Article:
Life must have been busy for the Kocman family. A daughter, Christina was born in 1948, followed later by another daughter and another son. Vincenc and Jessie had a hectic social life. Their home was the venue for many parties, some of which apparently lasted for days on end. To avoid any trouble from the police, Jessie would invite local officers to join them. She was known not only as a lively hostess but also as a talented pianist.
Vincent remembers his mother fondly, but remarks ‘My mother was a dominant Scottish woman. This degree of Scottishness might explain her approach to parenting. She provided food, clothes, a home and taught us right from wrong. And then left us to get on with it.’
Every year Jessie’s parents would travel from Edinburgh to join the family, staying for the summer. When Harry and Christina became too old to travel so frequently, Jessie instead took her two eldest children to visit them at Craiglockhart Road.
However, this description of family life and a home full of music and parties does not give a complete picture.
On his return home in 1945, Vincenc had been honoured for his war service by the award of the Order of the White Lion. As the Communist Party took control of Czechoslovakia, he continued serving, first in the air force and then the army. However by the early 1950s, Stalinists had won control of the Communist Party and party members with an ‘international’ background were under suspicion. Vincenc’s service in the Spanish Civil War and with the RAF now made him a target. He was demoted and made to work for a while in a factory. Although he did not suffer as badly as many others did at the time, this must have been a dark time for him and Jessie. Eventually, Vincenc was rehabilitated, awarded the Order of the Red Star and given a job in another of Brno’s universities. Perhaps Jessie’s powerful presence kept the family safe from the worst attentions of the authorities. The English and American Studies Department would certainly have been ‘monitored’ during this time but Jessie was left to get on with her work undisturbed. The Communist authorities needed Jessie for her skills as a translator.
Jessie was to devote over forty years to the promotion of English and American studies in Czechoslovakia. As a university teacher she guided many generations of scholars and teachers of English. Her students knew when they had disappointed her by not coming up to her own high standards but they always felt that she could be both friendly and understanding. Her research was very much influenced by her political views and she was particularly drawn to British writers who reflected her commitment to Marxist theory.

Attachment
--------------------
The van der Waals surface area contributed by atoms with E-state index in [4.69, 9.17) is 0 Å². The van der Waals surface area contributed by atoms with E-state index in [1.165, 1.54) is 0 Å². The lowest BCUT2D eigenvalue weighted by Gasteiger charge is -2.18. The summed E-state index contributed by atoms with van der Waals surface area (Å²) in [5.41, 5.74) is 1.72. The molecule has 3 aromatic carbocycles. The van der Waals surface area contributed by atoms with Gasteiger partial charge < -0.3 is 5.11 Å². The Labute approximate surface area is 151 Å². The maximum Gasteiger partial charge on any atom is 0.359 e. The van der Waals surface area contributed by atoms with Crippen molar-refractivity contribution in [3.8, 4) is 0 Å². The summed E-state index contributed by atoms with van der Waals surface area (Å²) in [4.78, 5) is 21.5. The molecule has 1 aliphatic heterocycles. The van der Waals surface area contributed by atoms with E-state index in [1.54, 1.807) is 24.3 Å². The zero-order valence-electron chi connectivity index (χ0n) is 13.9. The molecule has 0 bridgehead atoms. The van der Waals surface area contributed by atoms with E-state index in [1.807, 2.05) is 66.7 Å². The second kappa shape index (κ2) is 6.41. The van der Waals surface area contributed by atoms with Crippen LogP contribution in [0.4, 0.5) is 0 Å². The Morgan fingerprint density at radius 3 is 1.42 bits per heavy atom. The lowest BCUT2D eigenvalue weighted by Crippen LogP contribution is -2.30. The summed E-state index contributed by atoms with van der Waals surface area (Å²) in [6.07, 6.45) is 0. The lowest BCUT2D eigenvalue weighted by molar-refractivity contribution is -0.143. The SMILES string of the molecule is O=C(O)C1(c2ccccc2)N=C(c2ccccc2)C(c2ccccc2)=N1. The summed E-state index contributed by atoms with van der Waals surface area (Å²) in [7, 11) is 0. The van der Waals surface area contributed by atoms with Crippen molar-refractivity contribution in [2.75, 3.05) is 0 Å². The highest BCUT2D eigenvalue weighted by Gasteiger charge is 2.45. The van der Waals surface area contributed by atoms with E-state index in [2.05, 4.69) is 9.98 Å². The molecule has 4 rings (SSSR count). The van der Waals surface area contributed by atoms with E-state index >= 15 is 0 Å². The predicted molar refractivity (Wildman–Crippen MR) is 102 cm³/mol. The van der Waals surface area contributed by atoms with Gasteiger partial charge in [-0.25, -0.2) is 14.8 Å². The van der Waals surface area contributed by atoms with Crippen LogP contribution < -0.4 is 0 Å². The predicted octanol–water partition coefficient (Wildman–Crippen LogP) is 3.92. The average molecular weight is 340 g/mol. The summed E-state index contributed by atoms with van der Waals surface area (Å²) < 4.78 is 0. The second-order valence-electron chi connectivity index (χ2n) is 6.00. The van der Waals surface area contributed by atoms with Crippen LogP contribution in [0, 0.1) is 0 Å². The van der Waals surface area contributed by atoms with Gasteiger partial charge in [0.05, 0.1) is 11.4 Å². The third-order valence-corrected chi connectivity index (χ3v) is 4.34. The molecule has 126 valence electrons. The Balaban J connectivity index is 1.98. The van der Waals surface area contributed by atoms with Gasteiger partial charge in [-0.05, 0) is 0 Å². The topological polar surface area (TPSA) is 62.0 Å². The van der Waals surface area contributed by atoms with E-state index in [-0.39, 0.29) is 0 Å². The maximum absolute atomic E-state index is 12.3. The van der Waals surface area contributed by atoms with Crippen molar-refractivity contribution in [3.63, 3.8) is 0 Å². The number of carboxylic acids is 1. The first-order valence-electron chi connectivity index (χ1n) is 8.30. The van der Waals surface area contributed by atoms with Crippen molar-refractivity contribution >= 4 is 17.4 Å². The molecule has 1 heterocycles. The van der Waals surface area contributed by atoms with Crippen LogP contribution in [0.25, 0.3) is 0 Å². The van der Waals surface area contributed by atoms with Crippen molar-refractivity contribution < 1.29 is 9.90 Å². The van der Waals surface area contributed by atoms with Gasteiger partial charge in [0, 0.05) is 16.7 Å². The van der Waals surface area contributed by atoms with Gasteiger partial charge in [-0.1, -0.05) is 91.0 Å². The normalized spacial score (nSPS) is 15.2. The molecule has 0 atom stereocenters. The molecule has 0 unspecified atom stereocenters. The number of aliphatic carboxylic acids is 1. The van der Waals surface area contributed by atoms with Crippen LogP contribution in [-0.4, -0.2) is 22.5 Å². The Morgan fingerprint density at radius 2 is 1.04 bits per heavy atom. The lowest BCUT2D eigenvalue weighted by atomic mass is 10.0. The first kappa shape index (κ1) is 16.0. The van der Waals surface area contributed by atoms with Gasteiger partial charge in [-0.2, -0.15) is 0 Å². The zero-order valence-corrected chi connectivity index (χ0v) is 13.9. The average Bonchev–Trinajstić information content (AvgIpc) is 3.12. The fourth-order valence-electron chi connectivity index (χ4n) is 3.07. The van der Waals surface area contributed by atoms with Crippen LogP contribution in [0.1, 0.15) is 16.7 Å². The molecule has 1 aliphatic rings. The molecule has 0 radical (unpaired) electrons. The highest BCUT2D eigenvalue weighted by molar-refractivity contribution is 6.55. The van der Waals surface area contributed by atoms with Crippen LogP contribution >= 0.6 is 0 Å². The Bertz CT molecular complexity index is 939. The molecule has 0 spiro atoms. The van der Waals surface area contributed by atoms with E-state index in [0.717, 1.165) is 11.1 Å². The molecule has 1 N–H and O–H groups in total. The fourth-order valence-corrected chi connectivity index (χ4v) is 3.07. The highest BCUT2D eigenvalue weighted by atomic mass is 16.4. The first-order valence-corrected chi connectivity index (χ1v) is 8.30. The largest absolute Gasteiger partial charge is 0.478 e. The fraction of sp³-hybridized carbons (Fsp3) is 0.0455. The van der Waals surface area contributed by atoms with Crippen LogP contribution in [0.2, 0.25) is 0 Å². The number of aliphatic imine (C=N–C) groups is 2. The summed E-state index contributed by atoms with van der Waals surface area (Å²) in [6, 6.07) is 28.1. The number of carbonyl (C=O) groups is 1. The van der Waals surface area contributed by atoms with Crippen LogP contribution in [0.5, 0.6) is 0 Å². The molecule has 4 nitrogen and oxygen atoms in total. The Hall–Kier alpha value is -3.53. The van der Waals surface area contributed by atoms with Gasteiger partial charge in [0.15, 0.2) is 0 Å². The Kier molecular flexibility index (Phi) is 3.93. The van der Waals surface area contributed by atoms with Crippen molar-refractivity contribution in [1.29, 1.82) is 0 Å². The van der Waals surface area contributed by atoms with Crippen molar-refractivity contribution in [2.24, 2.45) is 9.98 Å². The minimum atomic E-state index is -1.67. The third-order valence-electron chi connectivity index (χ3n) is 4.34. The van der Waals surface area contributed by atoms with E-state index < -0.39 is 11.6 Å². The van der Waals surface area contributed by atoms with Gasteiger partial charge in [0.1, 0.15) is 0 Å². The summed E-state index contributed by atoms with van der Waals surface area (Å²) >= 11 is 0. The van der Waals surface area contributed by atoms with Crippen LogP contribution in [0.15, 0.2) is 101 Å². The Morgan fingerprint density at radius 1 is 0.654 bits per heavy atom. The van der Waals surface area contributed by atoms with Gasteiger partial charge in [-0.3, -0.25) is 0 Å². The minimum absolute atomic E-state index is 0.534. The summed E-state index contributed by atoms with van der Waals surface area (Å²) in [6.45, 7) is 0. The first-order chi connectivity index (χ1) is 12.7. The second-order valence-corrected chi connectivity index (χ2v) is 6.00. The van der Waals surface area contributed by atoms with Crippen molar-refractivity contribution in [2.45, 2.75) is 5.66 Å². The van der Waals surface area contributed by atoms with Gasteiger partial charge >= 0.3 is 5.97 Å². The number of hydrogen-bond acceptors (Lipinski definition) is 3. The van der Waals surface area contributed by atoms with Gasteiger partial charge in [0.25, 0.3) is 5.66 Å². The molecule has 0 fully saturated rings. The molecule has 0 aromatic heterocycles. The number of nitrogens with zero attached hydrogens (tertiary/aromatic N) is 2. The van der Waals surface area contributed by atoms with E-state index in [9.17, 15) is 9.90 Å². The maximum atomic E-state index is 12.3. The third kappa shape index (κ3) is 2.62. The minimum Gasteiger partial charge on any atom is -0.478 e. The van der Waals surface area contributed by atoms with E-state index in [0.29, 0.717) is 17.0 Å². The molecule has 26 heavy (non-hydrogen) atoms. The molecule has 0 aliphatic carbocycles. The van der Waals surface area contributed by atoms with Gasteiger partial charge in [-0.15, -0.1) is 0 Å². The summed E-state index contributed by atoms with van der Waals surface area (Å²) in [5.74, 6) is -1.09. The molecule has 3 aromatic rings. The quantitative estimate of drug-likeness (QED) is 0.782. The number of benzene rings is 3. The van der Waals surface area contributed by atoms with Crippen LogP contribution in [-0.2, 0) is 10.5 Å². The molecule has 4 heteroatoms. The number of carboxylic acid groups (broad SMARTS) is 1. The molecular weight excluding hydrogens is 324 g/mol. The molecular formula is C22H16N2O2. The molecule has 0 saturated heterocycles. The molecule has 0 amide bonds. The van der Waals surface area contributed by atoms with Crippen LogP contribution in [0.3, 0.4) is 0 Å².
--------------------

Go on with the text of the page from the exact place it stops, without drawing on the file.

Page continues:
Today, William Morris is remembered more for his role in the Arts and Crafts Movement and his textile and wallpaper designs. However he was also an early Socialist and wrote poetry and prose. In The Poetic Maturing of William Morris (1964), Jessie considered Morris’ earlier poetry, which had been dismissed by many critics as ‘old-fashioned’ and showed how she considered that it helped in the development of his more mature ‘socialist’ poetry and prose. Jessie was a member of the William Morris Society and helped maintain an interest in his literary work far beyond Czechoslovakia.
Given her Scottishness and her politics, it is not surprising that Jessie also wrote about the work of Lewis Grassic Gibbon and R. B.Cunninghame Graham, as well as that of her friend, Hugh MacDiarmid. Her essay A Scots Quair and its Relevance to the Scottish Proletarian Struggle of the 1930s might still be of interest to pupils studying the work today! Jessie was also praised for her original and independent interpretation of more contemporary British fiction such as novels by Elizabeth Bowen, Iris Murdoch, Doris Lessing, and Muriel Spark.
Jessie became a professor in 1966 and although she officially retired in 1980, she continued as an external examiner. She helped to establish the Gypsywood Players, the amateur theatre group associated with her department, directing and often appearing in plays in English. One wonders what her Lady Bracknell was like.
Jessie died in 1985, four years before the Iron Curtain came down and her adopted country ceased to be a communist state. What she would have made of these changes is difficult to guess. Her son felt that she was not particularly interested in politics, so maybe she would have smiled when a playwright, Václav Havel, was elected as Czechoslovakia’s first post-communist President.
Many thanks to Vincent and Louise Kosman, Jessie’s son and daughter-in-law for their help, photos and stories about her.